They are called many things (and a few of those names are polite): Canadian soldiers, June bugs, shadflies and a danged nuisance. The prolific and pesky family of aquatic insects known as mayflies may be the most sworn-at creatures in Ohio, but they're also clean-water barometers for our lakes and streams.
Bottom-dwelling insects for the first year or so of their lives, mayflies could never emerge in adulthood without clean, oxygen-rich sediment in the lakes and streams they call home.
About an inch in length, the mayfly can be identified by its elongated body and delicate, transparent wings. These harmless and attractive water lovers are found in nearly every major body of fresh water in the state, but are perhaps most closely associated with the western basin of Lake Erie, where they all but disappeared nearly 50 years ago.
"Mayflies were absent from Lake Erie for much of the 1950s and '60s when its waters were so much more polluted than they are today," said Randy Sanders, a wildlife biologist with the Ohio Department of Natural Resources. "They began reappearing in 1995, a sure sign that the lake was getting cleaner and healthier."
Along Ohio's North Coast, the species of mayflies called Hexagenia by far the best known of 114 mayfly species in Ohio are both a bane to shoreline residents and a boon to sport anglers who frequently try to emulate the fanciful bugs when tying artificial fishing lures.
As mayfly nymphs living under water, they breathe through gills located in their abdomens. During this aquatic phase, they shed their skins several times to accommodate their growing bodies.
Heres a piece of trivia for bug lovers: mayflies are the only group of insects to have two life stages with wings: underwater during the nymph stage and as the adult mayfly. They are also the only insects that shed their skin after having wings.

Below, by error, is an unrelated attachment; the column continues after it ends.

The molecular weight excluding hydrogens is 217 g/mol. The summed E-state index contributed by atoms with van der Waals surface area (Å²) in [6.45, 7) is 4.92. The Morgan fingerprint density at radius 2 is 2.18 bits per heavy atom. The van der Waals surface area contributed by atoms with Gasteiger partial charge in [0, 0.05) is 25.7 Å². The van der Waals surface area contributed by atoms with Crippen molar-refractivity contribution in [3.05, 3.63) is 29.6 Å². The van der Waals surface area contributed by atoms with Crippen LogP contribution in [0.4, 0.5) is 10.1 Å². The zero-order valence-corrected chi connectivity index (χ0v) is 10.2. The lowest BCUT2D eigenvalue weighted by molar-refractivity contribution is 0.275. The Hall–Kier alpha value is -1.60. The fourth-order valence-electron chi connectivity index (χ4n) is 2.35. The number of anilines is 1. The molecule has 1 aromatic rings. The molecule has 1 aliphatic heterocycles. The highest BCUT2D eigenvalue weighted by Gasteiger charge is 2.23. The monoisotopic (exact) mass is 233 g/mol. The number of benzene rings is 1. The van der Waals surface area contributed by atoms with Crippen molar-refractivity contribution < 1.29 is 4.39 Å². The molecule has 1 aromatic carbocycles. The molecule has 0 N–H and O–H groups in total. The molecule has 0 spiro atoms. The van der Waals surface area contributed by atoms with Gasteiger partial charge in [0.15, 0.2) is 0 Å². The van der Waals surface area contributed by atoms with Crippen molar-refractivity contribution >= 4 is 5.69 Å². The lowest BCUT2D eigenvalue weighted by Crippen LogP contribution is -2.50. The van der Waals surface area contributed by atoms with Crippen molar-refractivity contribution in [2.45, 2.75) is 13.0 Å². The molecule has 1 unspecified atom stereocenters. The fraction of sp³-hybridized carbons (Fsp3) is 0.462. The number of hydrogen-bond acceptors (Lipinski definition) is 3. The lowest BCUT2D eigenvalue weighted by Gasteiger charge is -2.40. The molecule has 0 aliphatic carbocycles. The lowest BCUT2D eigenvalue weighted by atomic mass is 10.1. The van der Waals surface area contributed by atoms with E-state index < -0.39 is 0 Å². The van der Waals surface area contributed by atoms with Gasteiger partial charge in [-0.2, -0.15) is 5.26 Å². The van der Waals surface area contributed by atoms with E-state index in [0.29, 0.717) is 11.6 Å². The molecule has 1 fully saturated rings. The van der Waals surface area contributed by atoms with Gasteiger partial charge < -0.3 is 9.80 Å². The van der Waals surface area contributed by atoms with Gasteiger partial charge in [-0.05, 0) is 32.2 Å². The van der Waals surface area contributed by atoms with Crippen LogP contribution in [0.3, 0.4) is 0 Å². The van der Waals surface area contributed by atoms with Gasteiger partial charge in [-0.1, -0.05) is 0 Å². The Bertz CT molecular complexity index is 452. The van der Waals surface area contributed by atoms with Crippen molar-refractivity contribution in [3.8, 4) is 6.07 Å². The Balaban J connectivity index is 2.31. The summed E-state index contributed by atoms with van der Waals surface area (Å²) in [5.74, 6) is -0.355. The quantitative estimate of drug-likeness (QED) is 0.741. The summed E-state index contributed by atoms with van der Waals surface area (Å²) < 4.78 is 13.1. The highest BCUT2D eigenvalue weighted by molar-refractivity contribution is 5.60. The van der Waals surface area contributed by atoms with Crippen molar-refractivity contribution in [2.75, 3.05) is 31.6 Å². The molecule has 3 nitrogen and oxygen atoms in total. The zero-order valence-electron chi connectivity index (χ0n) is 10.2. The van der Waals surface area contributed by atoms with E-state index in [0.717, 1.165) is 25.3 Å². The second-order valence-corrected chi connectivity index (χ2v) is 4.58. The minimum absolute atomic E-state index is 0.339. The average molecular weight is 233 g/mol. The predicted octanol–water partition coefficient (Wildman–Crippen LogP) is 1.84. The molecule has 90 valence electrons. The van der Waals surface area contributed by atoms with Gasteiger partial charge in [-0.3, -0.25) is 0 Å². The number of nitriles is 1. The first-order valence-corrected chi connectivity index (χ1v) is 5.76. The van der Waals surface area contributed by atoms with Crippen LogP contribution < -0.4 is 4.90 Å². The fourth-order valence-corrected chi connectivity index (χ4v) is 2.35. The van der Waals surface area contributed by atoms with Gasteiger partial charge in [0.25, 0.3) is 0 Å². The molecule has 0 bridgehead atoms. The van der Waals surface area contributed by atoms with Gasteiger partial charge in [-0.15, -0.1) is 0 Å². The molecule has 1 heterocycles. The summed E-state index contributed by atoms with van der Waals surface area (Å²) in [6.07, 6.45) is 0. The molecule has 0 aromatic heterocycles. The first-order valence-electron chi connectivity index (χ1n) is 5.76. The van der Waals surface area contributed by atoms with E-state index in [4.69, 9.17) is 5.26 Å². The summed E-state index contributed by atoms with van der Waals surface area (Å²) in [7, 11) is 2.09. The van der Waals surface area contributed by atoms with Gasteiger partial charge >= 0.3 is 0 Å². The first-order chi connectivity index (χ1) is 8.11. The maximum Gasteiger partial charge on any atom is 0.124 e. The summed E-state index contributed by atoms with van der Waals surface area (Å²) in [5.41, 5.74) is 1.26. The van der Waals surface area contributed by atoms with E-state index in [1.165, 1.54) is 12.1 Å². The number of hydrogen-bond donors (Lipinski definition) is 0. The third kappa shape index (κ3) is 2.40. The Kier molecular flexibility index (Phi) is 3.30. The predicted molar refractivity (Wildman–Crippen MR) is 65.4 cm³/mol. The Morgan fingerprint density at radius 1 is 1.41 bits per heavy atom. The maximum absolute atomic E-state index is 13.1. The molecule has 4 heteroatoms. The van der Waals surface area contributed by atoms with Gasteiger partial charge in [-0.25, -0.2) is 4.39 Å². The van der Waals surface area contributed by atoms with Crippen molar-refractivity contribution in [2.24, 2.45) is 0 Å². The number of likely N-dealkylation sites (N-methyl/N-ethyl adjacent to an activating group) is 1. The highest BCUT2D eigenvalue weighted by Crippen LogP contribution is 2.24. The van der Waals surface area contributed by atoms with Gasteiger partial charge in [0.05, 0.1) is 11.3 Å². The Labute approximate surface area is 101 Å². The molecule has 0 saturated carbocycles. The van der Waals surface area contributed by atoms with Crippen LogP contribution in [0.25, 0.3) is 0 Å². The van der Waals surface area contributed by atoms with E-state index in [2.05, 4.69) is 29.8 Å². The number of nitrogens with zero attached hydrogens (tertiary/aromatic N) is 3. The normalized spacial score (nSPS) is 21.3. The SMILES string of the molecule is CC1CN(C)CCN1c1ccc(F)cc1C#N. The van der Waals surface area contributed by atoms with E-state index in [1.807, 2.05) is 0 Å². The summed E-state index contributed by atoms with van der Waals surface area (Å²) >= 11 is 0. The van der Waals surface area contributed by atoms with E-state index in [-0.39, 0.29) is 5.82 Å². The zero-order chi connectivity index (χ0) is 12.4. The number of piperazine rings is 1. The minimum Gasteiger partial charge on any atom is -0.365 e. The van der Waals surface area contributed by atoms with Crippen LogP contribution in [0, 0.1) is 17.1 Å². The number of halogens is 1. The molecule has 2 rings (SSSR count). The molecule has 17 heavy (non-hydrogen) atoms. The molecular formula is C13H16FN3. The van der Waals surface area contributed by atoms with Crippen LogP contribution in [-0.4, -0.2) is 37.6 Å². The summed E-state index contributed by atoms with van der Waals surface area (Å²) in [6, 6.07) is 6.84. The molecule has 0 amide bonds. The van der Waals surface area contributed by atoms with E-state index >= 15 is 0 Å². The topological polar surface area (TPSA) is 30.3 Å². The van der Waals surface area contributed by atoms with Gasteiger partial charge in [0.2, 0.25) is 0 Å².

Each June, like a scene from a horror film, millions of adult mayflies swarm from the lake's shallow waters and move inland for a short but spectacular shore leave. Mayflies mate in flight, after which the female flies back over the water and deposits as many as 8,000 eggs. There, her eggs sink into the sediment at the lakes bottom. The entire process from the time the mayfly nymph emerges from the water to molt, mate and die takes only 24 to 72 hours.
Mayflies are a favorite delicacy for hungry Lake Erie fish, including the prized walleye, smallmouth bass and yellow perch. Referred to as the "lynchpin" species in the lakes food chain, mayflies convert vegetation into palatable tidbits for fish and birds.
Biologists say there is a direct connection between the return of the mayfly after a 50-year absence and the resurgence in Lake Erie's walleye fishery. Along with bald eagles and walleyes, mayflies are a key indication of Lake Erie's overall good health.
About a dozen Canadian and American scientists are currently studying the lifecycle of Hexagenia in an effort to better understand the insects' total contribution to Lake Erie's complex ecosystem.
While their annual reproduction ritual is a nuisance for locals who must scrape swarming mayflies from windshields and shovel them off porches and roadways, it is a life-affirming sign for biologists who understand the insects' important role in Lake Erie's intricate food chain.
So, for lakeshore Ohioans who think the mayfly invasion is worse this year than last, here's some advice. Take a (careful) deep breath and think of it this way: the mayflies will be gone as suddenly as they appeared, but the clean water that gave them their start will be there for you and yours to enjoy for a long time to come.
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